Lorde, Weezer, Dillon Francis, Spoon & Friends Enjoy Full Moon Fun + the Seattle Sun
For three glorious days over the Labor Day weekend, great music of all genres took over the Seattle Center under the watchful eye of the iconic Space Needle. Whether you prefer the electronic efforts of Dillon Francis and Flume, the indie rock of Spoon and Weezer, the hip hop of The Roots and Vince Staples, or the genre-blurring likes of Die Antwoord and Odesza, Bumbershoot had something for everyone, as well as a generous serving of new music and artists to fall in love with.
Two ‘classic’ festival stages on Fisher Green and the Mural Amphitheatre (with grass banks and easy access) were flanked by the indoor dome of Key Arena and the outdoor main stage in Memorial Stadium, alongside smaller events, food trucks and shows set to the music of Beyonce, Kanye and Daft Punk in the Lazer Dome tent.
Attendees got to see and hear Die Antwoord‘s mind-blowing light/pyro show and incredible energy, a mind-blowing greatest-hits set from Weezer, the magic trick of Lorde somehow managing to combine the poise of a global music star with modesty of an insecure teen, Spoon making the most of a double slot (vacated by HAIM’s unfortunate illness) to showcase their musical ability to both slink across a dance floor and strut across a rock stage, and The Roots being the tightest, greatest party band on earth, with their own music complemented by covers ranging from James Brown to Guns ‘N’ Roses as final proof of Bumbershoot’s core ethos – that in 2017, musical genres serve as no kind of boundary at all.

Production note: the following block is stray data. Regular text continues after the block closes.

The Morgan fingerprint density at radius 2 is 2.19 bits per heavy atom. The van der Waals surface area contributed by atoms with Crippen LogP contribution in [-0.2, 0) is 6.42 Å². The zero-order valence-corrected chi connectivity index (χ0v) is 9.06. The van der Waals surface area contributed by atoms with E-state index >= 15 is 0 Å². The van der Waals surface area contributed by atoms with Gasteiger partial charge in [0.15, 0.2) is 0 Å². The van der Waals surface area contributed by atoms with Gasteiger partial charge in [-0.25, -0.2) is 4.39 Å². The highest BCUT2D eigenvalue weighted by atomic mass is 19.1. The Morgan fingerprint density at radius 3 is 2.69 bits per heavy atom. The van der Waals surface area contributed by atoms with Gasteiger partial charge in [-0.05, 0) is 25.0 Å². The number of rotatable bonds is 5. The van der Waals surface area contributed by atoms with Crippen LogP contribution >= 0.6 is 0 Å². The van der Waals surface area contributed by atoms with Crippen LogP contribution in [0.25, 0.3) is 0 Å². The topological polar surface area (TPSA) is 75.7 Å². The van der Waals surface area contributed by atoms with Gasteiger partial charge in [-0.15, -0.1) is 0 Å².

Newer artists both found and expanded their audiences, with Watsky‘s energetic, frenetic live hip hop, Pvris‘ soaring vocals and catchy indie electronic hooks, Middle Kids’ intricate art and Australian banter, Léon‘s vocal power and Scandinavian charm, Slushii‘s re-worked musical classics, Con Brio‘s jaw-dropping showmanship, and Lillie Mae‘s delightful new country twang all standing out across an extensive festival ground sampling.
Final word has to go to a couple of very different hometown heroes as standouts – Day 2’s Tacocat, who brought meme-based clothing, bubble machines, dancing friends and wide smiles to an up-tempo pop-punk funfest in the sun and Day 3’s Odesza who brought a bunch of special guests (Leon Bridges, Naomi Wild, WYNNE and Odesza’s own Drum Corps) to their electronic-based, all-encompassing sound in closing out the main stage under a full moon. Both overcame technical difficulties (muddy sound for Tacocat, a full-blown power outage for Odesza) to win over crowds that grew throughout their performances and cried out for more at the end.
Thousands of fans from multiple generations packed the event for all three days, and the only criticism of what was a wonderful weekend that can be made is the one leveled at all the best festivals – at times, two amazing artists were playing at the same time on different stages and it was impossible to see them all…
That is nothing but a good problem to have, as is the fact that it will be hard to wait a full year until Bumbershoot 2018…